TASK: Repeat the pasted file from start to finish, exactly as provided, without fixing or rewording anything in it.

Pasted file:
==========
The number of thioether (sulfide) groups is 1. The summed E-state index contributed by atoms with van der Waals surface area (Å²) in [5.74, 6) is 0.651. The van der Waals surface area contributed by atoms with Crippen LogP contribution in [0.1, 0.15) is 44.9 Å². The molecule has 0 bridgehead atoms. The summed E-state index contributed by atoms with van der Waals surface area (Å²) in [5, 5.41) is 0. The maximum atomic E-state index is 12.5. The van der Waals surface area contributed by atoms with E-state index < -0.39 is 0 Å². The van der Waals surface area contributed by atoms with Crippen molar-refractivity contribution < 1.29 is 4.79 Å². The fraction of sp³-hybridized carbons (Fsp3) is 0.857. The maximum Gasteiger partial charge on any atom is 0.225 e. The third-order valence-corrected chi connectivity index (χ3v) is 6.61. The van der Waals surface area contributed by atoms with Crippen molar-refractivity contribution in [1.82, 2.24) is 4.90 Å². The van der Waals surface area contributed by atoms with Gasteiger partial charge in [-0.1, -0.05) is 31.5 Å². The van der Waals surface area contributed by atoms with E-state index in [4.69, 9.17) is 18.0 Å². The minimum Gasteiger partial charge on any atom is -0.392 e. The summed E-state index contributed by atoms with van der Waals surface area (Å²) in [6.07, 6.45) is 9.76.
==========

The number of thioether (sulfide) groups is 1. The summed E-state index contributed by atoms with van der Waals surface area (Å²) in [5.74, 6) is 0.651. The van der Waals surface area contributed by atoms with Crippen LogP contribution in [0.1, 0.15) is 44.9 Å². The molecule has 0 bridgehead atoms. The summed E-state index contributed by atoms with van der Waals surface area (Å²) in [5, 5.41) is 0. The maximum atomic E-state index is 12.5. The van der Waals surface area contributed by atoms with E-state index < -0.39 is 0 Å². The van der Waals surface area contributed by atoms with Crippen molar-refractivity contribution < 1.29 is 4.79 Å². The fraction of sp³-hybridized carbons (Fsp3) is 0.857. The maximum Gasteiger partial charge on any atom is 0.225 e. The third-order valence-corrected chi connectivity index (χ3v) is 6.61. The van der Waals surface area contributed by atoms with Crippen molar-refractivity contribution in [1.82, 2.24) is 4.90 Å². The van der Waals surface area contributed by atoms with Gasteiger partial charge in [-0.1, -0.05) is 31.5 Å². The van der Waals surface area contributed by atoms with E-state index in [4.69, 9.17) is 18.0 Å². The minimum Gasteiger partial charge on any atom is -0.392 e. The summed E-state index contributed by atoms with van der Waals surface area (Å²) in [6.07, 6.45) is 9.76.